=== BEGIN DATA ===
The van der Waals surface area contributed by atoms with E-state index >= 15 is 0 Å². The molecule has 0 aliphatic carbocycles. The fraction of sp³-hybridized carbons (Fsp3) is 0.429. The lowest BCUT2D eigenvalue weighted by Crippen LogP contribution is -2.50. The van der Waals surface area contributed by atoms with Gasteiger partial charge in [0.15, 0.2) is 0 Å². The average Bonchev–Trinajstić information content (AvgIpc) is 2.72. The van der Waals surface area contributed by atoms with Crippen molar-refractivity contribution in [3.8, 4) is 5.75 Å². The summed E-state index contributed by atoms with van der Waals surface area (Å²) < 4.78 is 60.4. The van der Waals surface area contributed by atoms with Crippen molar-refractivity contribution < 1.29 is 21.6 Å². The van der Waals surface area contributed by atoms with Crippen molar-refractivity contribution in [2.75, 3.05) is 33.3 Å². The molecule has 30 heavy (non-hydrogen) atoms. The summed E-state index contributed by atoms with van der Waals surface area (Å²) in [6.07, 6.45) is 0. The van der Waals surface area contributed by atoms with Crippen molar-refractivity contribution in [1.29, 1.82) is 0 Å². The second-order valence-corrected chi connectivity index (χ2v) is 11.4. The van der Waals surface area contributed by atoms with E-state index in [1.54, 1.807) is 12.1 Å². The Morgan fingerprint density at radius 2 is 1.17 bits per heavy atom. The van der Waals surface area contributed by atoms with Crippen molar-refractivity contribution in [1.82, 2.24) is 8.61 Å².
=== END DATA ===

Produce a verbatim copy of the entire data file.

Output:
The van der Waals surface area contributed by atoms with E-state index >= 15 is 0 Å². The molecule has 0 aliphatic carbocycles. The fraction of sp³-hybridized carbons (Fsp3) is 0.429. The lowest BCUT2D eigenvalue weighted by Crippen LogP contribution is -2.50. The van der Waals surface area contributed by atoms with Gasteiger partial charge in [0.15, 0.2) is 0 Å². The average Bonchev–Trinajstić information content (AvgIpc) is 2.72. The van der Waals surface area contributed by atoms with Crippen molar-refractivity contribution in [3.8, 4) is 5.75 Å². The summed E-state index contributed by atoms with van der Waals surface area (Å²) < 4.78 is 60.4. The van der Waals surface area contributed by atoms with Crippen molar-refractivity contribution < 1.29 is 21.6 Å². The van der Waals surface area contributed by atoms with Crippen molar-refractivity contribution in [2.75, 3.05) is 33.3 Å². The molecule has 30 heavy (non-hydrogen) atoms. The summed E-state index contributed by atoms with van der Waals surface area (Å²) in [6.07, 6.45) is 0. The van der Waals surface area contributed by atoms with Crippen molar-refractivity contribution in [1.29, 1.82) is 0 Å². The second-order valence-corrected chi connectivity index (χ2v) is 11.4. The van der Waals surface area contributed by atoms with E-state index in [1.54, 1.807) is 12.1 Å². The Morgan fingerprint density at radius 2 is 1.17 bits per heavy atom. The van der Waals surface area contributed by atoms with Crippen molar-refractivity contribution in [1.82, 2.24) is 8.61 Å².